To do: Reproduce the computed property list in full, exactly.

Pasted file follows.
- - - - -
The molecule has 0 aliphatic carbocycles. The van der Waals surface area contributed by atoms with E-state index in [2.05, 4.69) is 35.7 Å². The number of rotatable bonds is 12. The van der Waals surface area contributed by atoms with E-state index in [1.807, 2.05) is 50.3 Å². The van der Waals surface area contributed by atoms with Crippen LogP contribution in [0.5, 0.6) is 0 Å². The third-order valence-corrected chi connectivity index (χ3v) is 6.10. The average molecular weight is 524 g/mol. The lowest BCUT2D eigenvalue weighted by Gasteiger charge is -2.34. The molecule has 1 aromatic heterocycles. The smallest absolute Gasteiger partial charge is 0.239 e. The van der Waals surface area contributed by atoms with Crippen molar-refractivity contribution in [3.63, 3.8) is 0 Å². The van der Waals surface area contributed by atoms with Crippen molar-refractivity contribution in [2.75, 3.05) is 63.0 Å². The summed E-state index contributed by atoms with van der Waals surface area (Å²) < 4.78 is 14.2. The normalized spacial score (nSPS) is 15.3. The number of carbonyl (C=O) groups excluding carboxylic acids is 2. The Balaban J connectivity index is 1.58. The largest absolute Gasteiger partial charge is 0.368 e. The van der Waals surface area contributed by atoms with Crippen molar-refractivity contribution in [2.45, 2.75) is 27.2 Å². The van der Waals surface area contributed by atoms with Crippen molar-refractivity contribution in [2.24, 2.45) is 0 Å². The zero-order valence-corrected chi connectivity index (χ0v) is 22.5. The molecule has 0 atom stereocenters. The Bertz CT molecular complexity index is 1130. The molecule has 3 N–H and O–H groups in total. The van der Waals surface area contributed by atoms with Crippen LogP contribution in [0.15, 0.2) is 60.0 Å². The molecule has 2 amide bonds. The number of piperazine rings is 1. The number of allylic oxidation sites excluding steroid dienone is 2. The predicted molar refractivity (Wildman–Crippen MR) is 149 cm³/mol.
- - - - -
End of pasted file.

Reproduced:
The molecule has 0 aliphatic carbocycles. The van der Waals surface area contributed by atoms with E-state index in [2.05, 4.69) is 35.7 Å². The number of rotatable bonds is 12. The van der Waals surface area contributed by atoms with E-state index in [1.807, 2.05) is 50.3 Å². The van der Waals surface area contributed by atoms with Crippen LogP contribution in [0.5, 0.6) is 0 Å². The third-order valence-corrected chi connectivity index (χ3v) is 6.10. The average molecular weight is 524 g/mol. The lowest BCUT2D eigenvalue weighted by Gasteiger charge is -2.34. The molecule has 1 aromatic heterocycles. The smallest absolute Gasteiger partial charge is 0.239 e. The van der Waals surface area contributed by atoms with Crippen molar-refractivity contribution in [3.63, 3.8) is 0 Å². The van der Waals surface area contributed by atoms with Crippen molar-refractivity contribution in [2.75, 3.05) is 63.0 Å². The summed E-state index contributed by atoms with van der Waals surface area (Å²) < 4.78 is 14.2. The normalized spacial score (nSPS) is 15.3. The number of carbonyl (C=O) groups excluding carboxylic acids is 2. The Balaban J connectivity index is 1.58. The largest absolute Gasteiger partial charge is 0.368 e. The van der Waals surface area contributed by atoms with Crippen molar-refractivity contribution in [2.45, 2.75) is 27.2 Å². The van der Waals surface area contributed by atoms with Crippen molar-refractivity contribution in [2.24, 2.45) is 0 Å². The zero-order valence-corrected chi connectivity index (χ0v) is 22.5. The molecule has 0 atom stereocenters. The Bertz CT molecular complexity index is 1130. The molecule has 3 N–H and O–H groups in total. The van der Waals surface area contributed by atoms with Crippen LogP contribution in [0.15, 0.2) is 60.0 Å². The molecule has 2 amide bonds. The number of piperazine rings is 1. The number of allylic oxidation sites excluding steroid dienone is 2. The predicted molar refractivity (Wildman–Crippen MR) is 149 cm³/mol.